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Hosea 11:8

    Hosea 11:8 Translations

    King James Version (KJV)

    How shall I give thee up, Ephraim? how shall I deliver thee, Israel? how shall I make thee as Admah? how shall I set thee as Zeboim? mine heart is turned within me, my repentings are kindled together.

    American King James Version (AKJV)

    How shall I give you up, Ephraim? how shall I deliver you, Israel? how shall I make you as Admah? how shall I set you as Zeboim? my heart is turned within me, my repentings are kindled together.

    American Standard Version (ASV)

    How shall I give thee up, Ephraim? how'shall I cast thee off, Israel? how shall I make thee as Admah? how'shall I set thee as Zeboiim? my heart is turned within me, my compassions are kindled together.

    Basic English Translation (BBE)

    How may I give you up, O Ephraim? how may I be your saviour, O Israel? how may I make you like Admah? how may I do to you as I did to Zeboim? My heart is turned in me, it is soft with pity.

    Webster's Revision

    How shall I give thee up, Ephraim? how'shall I cast thee off, Israel? how shall I make thee as Admah? how'shall I set thee as Zeboiim? my heart is turned within me, my compassions are kindled together.

    World English Bible

    "How can I give you up, Ephraim? How can I hand you over, Israel? How can I make you like Admah? How can I make you like Zeboiim? My heart is turned within me, my compassion is aroused.

    English Revised Version (ERV)

    How shall I give thee up, Ephraim? how shall I deliver thee, Israel? how shall I make thee as Admah? how shall I set thee as Zeboim? mine heart is turned within me, my compassions are kindled together.

    Clarke's Commentary on Hosea 11:8

    How shall I give thee up - See the notes on Hosea 6:4, where we have similar words from similar feeling.

    Mine heart is turned within me - Justice demands thy punishment; Mercy pleads for thy life. As thou changest, Justice resolves to destroy, or Mercy to save. My heart is oppressed, and I am weary with repenting - with so frequently changing my purpose. All this, though spoken after the manner of men, shows how merciful, compassionate, and loath to punish the God of heaven is. What sinner or saint upon earth has not been a subject of these gracious operations?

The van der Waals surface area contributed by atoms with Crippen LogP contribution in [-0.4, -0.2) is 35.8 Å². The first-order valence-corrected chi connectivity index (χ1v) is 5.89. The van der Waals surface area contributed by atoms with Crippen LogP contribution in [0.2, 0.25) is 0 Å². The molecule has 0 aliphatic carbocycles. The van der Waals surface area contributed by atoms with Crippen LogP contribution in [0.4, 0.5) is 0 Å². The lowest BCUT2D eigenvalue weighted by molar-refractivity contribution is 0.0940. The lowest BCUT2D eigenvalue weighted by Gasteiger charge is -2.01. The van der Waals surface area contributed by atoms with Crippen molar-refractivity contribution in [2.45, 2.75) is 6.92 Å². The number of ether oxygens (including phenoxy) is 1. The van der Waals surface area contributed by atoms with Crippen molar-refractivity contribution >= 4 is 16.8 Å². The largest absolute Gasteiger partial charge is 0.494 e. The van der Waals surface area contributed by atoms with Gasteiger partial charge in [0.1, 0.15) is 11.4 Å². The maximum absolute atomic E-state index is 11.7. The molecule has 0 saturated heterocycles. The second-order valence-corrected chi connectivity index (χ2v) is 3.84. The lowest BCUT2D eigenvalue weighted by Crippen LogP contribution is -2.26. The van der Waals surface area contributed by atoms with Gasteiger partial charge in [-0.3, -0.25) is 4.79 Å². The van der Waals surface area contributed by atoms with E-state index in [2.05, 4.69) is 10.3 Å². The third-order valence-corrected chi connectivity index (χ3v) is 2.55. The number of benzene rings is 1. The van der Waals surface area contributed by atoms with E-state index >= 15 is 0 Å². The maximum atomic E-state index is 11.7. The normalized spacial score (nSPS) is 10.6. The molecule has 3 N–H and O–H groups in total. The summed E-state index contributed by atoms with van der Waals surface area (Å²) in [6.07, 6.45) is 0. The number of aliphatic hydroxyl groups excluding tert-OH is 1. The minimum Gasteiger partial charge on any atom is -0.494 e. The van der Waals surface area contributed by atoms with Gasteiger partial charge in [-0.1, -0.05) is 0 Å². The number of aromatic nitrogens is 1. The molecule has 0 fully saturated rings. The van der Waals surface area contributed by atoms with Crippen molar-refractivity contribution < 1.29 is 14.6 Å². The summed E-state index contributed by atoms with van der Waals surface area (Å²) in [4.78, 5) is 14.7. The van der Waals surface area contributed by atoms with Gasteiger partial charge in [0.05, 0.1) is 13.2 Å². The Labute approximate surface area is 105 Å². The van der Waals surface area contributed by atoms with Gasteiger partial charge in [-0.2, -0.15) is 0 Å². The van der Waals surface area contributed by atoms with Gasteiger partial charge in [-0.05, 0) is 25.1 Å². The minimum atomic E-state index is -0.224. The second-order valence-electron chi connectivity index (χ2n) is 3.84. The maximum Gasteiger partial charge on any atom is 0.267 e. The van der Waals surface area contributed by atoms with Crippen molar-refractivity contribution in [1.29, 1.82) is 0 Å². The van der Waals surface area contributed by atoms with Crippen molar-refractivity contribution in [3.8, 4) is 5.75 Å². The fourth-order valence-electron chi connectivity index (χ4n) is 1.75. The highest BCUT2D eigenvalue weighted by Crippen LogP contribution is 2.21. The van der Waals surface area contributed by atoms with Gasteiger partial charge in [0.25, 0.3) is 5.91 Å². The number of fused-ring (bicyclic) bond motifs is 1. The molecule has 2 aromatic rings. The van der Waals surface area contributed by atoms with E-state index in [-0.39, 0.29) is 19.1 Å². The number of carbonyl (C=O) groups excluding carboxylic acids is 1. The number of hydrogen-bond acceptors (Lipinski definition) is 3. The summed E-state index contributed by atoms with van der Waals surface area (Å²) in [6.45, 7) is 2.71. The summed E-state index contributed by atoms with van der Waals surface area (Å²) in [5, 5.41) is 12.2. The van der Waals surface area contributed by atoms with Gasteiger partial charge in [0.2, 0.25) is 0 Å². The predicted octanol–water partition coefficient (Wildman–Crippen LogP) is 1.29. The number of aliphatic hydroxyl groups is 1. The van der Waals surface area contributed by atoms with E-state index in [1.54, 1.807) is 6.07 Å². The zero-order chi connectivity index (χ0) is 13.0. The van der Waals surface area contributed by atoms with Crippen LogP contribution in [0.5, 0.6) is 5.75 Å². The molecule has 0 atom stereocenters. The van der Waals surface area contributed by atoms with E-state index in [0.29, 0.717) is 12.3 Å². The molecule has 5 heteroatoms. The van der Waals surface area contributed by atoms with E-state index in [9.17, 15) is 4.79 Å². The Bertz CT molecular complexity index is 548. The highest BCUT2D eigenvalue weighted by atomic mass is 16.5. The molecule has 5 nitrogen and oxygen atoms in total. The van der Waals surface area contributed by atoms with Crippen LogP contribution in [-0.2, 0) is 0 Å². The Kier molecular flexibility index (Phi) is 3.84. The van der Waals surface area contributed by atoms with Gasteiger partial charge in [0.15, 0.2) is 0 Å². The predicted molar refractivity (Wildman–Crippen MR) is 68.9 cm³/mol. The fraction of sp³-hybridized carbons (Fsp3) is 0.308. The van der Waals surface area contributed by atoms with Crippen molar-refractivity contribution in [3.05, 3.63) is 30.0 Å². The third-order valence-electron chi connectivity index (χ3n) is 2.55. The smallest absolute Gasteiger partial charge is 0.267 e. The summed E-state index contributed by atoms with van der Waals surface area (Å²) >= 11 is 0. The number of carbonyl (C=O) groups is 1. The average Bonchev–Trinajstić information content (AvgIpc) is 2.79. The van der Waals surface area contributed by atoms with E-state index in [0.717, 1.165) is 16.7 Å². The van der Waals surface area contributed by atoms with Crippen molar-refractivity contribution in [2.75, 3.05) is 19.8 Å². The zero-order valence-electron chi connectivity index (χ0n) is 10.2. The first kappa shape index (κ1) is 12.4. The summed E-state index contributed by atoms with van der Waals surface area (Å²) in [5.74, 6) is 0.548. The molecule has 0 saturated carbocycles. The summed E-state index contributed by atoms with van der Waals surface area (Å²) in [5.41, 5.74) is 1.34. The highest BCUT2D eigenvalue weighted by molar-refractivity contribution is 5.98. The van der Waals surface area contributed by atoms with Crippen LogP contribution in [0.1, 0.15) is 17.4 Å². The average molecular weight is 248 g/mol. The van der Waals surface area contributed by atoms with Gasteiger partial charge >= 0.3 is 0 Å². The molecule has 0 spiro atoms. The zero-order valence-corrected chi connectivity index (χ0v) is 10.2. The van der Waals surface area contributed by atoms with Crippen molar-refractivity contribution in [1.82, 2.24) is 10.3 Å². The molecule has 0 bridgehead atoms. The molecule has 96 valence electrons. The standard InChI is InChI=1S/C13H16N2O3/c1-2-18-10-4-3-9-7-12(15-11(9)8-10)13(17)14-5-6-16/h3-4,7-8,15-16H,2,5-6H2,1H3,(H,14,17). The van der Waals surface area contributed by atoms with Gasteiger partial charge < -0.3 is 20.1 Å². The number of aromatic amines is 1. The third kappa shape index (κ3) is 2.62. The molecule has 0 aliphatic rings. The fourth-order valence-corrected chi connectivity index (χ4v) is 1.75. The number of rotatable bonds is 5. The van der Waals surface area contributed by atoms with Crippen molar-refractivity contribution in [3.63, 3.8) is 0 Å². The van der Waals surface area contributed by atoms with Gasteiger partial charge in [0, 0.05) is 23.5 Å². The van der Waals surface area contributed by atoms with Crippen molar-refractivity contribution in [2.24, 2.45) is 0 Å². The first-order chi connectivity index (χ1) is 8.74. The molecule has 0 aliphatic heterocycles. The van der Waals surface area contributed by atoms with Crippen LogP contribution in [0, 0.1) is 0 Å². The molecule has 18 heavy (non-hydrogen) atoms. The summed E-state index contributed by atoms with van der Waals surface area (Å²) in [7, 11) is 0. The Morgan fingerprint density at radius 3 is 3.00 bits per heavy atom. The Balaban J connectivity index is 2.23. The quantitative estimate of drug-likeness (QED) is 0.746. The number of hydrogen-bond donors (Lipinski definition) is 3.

Barnes' Notes on Hosea 11:8

    How shall I give thee up, Ephraim? - o: "God is infinitely just and infinitely merciful. The two attributes are so united in Him, yea, so one in Him who is always one, and in whose counsels "there is no variableness, nor shadow of turning," that the one doth not ever thwart the proceeding of the other. Yet, in order to shew that our ills are from our own ill-deserts, not from any pleasure of His in inflicting ill, and that what mercy He sheweth, is from His own goodness, not from any in us, God is represented in this empassioned expression as in doubt, and (so to say) divided between justice and mercy, the one pleading against the other. At the last, God so determines, that both should have their share in the issue, and that Israel should be both justly punished and mercifully spared and relieved."

    God pronounces on the evil deserts of Israel, even while He mitigates His sentence. The depth of the sinner's guilt reflects the more vividly the depth of God's mercy. In saying, "how shall I make thee as Admah?" how "shall I set thee as Zeboim?" He says, in fact, that they were, for their sins, worthy to be utterly destroyed, with no trace, no memorial, save that eternal desolation like the five "cities of the plain," of which were Sodom and Gomorrah, which God "hath set forth for an example, suffering the vengeance of eternal fire" Jde 1:7. Such was their desert. But God says, with inexpressible tenderness, "Mine heart is turned within Me" literally, "upon Me or against Me," so as to be a burden to Him; as we say of the heart, that it is "heavy." God deigneth to speak as if His love was heavy, or a weight upon Him, while He thought of the punishment which their sins deserved.

    My heart is turned - o: "As soon as I had spoken evil against thee, mercy prevailed, tenderness touched Me; the tenderness of the Father overcame the austerity of the Judge."

    My repentings are kindled together, - or My strong compassions are kindled. i. e., with the heat and glow of love; as the disciples say, "Did not our hearts burn within us?" Luke 24:32, and as it is said of Joseph "his bowels did yearn Genesis 43:30 (literally, were hot) toward his brother;" and of the true mother before Solomon, "her bowels yearned 1 Kings 3:26 (English margin, were hot) upon her son."

    "Admah" and "Zeboim" were cities in the same plain with Sodom and Gomorrah, and each had their petty king Genesis 14:2. In the history of the destruction of Sodom and Gomorrah, they are not named, but are included in the general title "those cities and all the plain" (Genesis 19:25). The more then would Hosea's hearers think of that place in Moses where he does mention them, and where he threatens them with the like end; "when the stranger shall see, that the whole land thereof is brimstone and salt and burning, that it is not sown, nor beareth, nor any grass groweth therein, like the overthrow of Sodom and Gomorrah, Admah and Zeboim, which the Lord overthrew in His anger and His wrath" Deuteronomy 29:22-23. Such was the end, at which all their sins aimed; such the end, which God had held out to them; but His "strong compassions were kindled."

    Wesley's Notes on Hosea 11:8

    11:8 Give thee up - To utter destruction. Admah and Zeboim were two of the four cities which were destroyed with fire from heaven. My repentings - Not that God is ever fluctuating or unresolved; but these are expressions after the manner of men, to shew what severity Israel had deserved, and yet how divine grace would be glorified in sparing them.